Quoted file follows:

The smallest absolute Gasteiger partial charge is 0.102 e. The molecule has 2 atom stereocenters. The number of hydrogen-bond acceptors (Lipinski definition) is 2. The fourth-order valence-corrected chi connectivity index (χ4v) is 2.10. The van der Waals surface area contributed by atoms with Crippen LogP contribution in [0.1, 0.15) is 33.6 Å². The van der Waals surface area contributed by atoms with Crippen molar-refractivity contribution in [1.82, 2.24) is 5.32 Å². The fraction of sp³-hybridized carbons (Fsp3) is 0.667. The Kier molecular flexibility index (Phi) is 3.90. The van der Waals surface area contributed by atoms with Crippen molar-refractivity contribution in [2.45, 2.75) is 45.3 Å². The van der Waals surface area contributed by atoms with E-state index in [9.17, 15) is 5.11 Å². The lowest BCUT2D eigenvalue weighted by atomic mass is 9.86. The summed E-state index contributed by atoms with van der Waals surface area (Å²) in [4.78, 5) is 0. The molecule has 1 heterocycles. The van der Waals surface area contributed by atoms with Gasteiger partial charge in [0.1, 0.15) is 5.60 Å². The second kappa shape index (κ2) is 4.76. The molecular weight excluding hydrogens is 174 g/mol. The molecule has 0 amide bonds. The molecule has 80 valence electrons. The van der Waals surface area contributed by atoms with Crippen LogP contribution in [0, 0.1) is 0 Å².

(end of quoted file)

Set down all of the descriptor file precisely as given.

The smallest absolute Gasteiger partial charge is 0.102 e. The molecule has 2 atom stereocenters. The number of hydrogen-bond acceptors (Lipinski definition) is 2. The fourth-order valence-corrected chi connectivity index (χ4v) is 2.10. The van der Waals surface area contributed by atoms with Crippen LogP contribution in [0.1, 0.15) is 33.6 Å². The van der Waals surface area contributed by atoms with Crippen molar-refractivity contribution in [1.82, 2.24) is 5.32 Å². The fraction of sp³-hybridized carbons (Fsp3) is 0.667. The Kier molecular flexibility index (Phi) is 3.90. The van der Waals surface area contributed by atoms with Crippen molar-refractivity contribution in [2.45, 2.75) is 45.3 Å². The van der Waals surface area contributed by atoms with E-state index in [9.17, 15) is 5.11 Å². The lowest BCUT2D eigenvalue weighted by atomic mass is 9.86. The summed E-state index contributed by atoms with van der Waals surface area (Å²) in [4.78, 5) is 0. The molecule has 1 heterocycles. The van der Waals surface area contributed by atoms with Gasteiger partial charge in [0.1, 0.15) is 5.60 Å². The second kappa shape index (κ2) is 4.76. The molecular weight excluding hydrogens is 174 g/mol. The molecule has 0 amide bonds. The molecule has 80 valence electrons. The van der Waals surface area contributed by atoms with Crippen LogP contribution in [0, 0.1) is 0 Å².